If the extreme reaction of both pro-choice and anti-abortion activists to the Supreme Court’s Dobbs decision was predictable, it has nevertheless been disheartening. Democrats in Congress have rushed to pass an abortion-access bill even more libertarian than Roe and Casey. In “blue” states like Connecticut, where I live, the Democrats running for reelection to the U. S. Senate and the governorship are touting their unqualified devotion to “women’s bodily autonomy” and “reproductive health care.” In “red” states, meanwhile, anti-abortion politicians have passed, or will soon pass, laws outlawing abortion from conception, with no exceptions for rape or incest. And some anti-abortion activists talk hopefully of a “fetal personhood” amendment to the U. S. Constitution. Both sides carefully avoid any suggestion that compromise is either possible or necessary on this most difficult and philosophically complicated issue.
With Roe (1973), the Supreme Court, seeking to protect doctors, preempted the debate over abortion that was then taking place in state legislatures across the country. Commonweal opposed the decision. Over the years the magazine has called for laws limiting access to abortion to the first few months of pregnancy, judging that an absolute ban on the procedure would be imprudent and unenforceable. Law has an important pedagogical function and should reflect the value the community places on fetal life, but because of the unique burdens of pregnancy, the battle against abortion can only be won in the moral and cultural arena. Laws that a majority of Americans disagree with will be resisted and circumvented. As the journalist David Frum and the historian Michael Kazin have both argued, completely outlawing abortion will create a situation similar to what occurred during Prohibition. Americans will disregard the law, and in the face of that disregard, restrictions will be enforced only half-heartedly. As a consequence, questions about the moral value of fetal life will be marginalized while the rule of law itself will be undermined.
On most political issues, I am generally of the mind that Republicans are more ruthless or cynical than Democrats. But pro-choice activists sometimes challenge that assumption. Take the group Catholics for Choice, which Commonweal has criticized in the past. “American Catholics opposed to current abortion practice have long felt unfairly undermined by the efforts of Catholics for a Free Choice,” the editors complained twenty-five years ago (“There goes everybody,” March 14, 1997). Catholics, the editors wrote, need not accept that organization’s “hardline pro-choice group as a fitting ally.”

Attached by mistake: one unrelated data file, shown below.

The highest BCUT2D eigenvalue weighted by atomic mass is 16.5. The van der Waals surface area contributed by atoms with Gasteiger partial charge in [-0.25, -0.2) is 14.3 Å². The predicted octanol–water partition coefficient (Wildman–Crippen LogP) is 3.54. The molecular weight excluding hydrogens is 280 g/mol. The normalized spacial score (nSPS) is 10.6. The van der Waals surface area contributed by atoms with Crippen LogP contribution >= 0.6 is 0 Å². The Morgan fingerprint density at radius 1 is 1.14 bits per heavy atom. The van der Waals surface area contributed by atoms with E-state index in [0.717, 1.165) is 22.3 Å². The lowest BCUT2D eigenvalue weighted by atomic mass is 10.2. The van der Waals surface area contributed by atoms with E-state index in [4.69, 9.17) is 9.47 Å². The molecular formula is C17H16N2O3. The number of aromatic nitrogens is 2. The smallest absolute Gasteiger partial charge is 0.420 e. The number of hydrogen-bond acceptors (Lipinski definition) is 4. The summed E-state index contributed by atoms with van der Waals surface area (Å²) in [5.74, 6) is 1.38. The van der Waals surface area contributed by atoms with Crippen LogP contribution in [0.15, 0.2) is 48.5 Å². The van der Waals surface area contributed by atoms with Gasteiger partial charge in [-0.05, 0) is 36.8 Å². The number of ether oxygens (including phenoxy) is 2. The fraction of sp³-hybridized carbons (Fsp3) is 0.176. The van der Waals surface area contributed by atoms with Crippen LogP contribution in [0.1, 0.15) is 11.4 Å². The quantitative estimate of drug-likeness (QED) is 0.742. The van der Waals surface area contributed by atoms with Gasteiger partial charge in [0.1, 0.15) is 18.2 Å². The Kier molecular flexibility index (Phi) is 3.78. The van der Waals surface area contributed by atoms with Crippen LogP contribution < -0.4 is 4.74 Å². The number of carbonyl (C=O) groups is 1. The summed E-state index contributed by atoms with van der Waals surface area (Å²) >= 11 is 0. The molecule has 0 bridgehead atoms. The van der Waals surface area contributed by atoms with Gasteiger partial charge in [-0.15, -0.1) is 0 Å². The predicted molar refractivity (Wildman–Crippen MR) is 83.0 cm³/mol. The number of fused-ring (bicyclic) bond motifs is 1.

I’ve recently received several email solicitations from the president of Catholics for Choice, Jamie Manson. These emails assume that I am, as a Catholic, outraged at the Dobbs decision. Talk about chutzpah. Catholics for Choice, I am informed, has “called on President Biden to declare a public health emergency,” whatever that means. But “don’t get mad, get even,” Manson urges, quoting John F. Kennedy, “another Catholic president.” (Is JFK really the Catholic you want to turn to on issues like this?) What, you might wonder, would “getting even” mean in this context? Manson has an answer. “Make a gift to Catholics for Choice in honor of a Catholic leader who is making you angry, and we’ll be sure they hear about it.” Suggested targets follow: “Your local Catholic bishop; a bishop who is set on denying communion to pro-choice Catholic politicians (hello, Archbishop Cordileone!); antichoice Catholic Supreme Court Justices: John Roberts, Clarence Thomas, Samuel Alito, Brett Kavanaugh, or Amy Coney Barrett.” In conclusion, a web address is provided for anyone who “needs an abortion.”
How Catholic is this appeal to hector one’s bishop or Catholic members of the Supreme Court? How would a communication from Catholics for Choice to any of these public figures enable pro-choice Catholics to “get even”? What makes this exhortation especially galling is that there isn’t anything recognizably Catholic about this approach to politics or internal Church disagreements. It is driven by rancor, not by any good-faith effort to understand the views of Catholics you might disagree with—Catholics like me.
As it happens, I once attended a talk by Manson. She’s a dynamic speaker, with an autobiographical story that appeals to a certain kind of alienated Catholic. Much of the talk was devoted to a familiar feminist critique of the institutional Church. What struck me most forcefully was Manson’s rather startling declaration that she couldn’t be bothered with either Scripture or tradition. Her interest was in dismantling “the patriarchy,” full stop. My first reaction to this statement was that it was something only someone educated at Yale Divinity School (as I was) could think. But more seriously, how can one be a Catholic and ignore Scripture and tradition? Scripture and tradition, for example, tell us that Jesus, God incarnate, was born a male, and while the significance of that fact can and should be debated, it cannot be dismissed out of hand as a toxic and predictable expression of patriarchy, or as an insult to women. To claim to be a Catholic while ignoring Scripture and tradition is like asserting you can be a good American, faithful to the Constitution, and still think your own vice president can decide which presidential electors to certify and which to reject. You can’t get mad, or even, with people who think like this. You can only pray for them.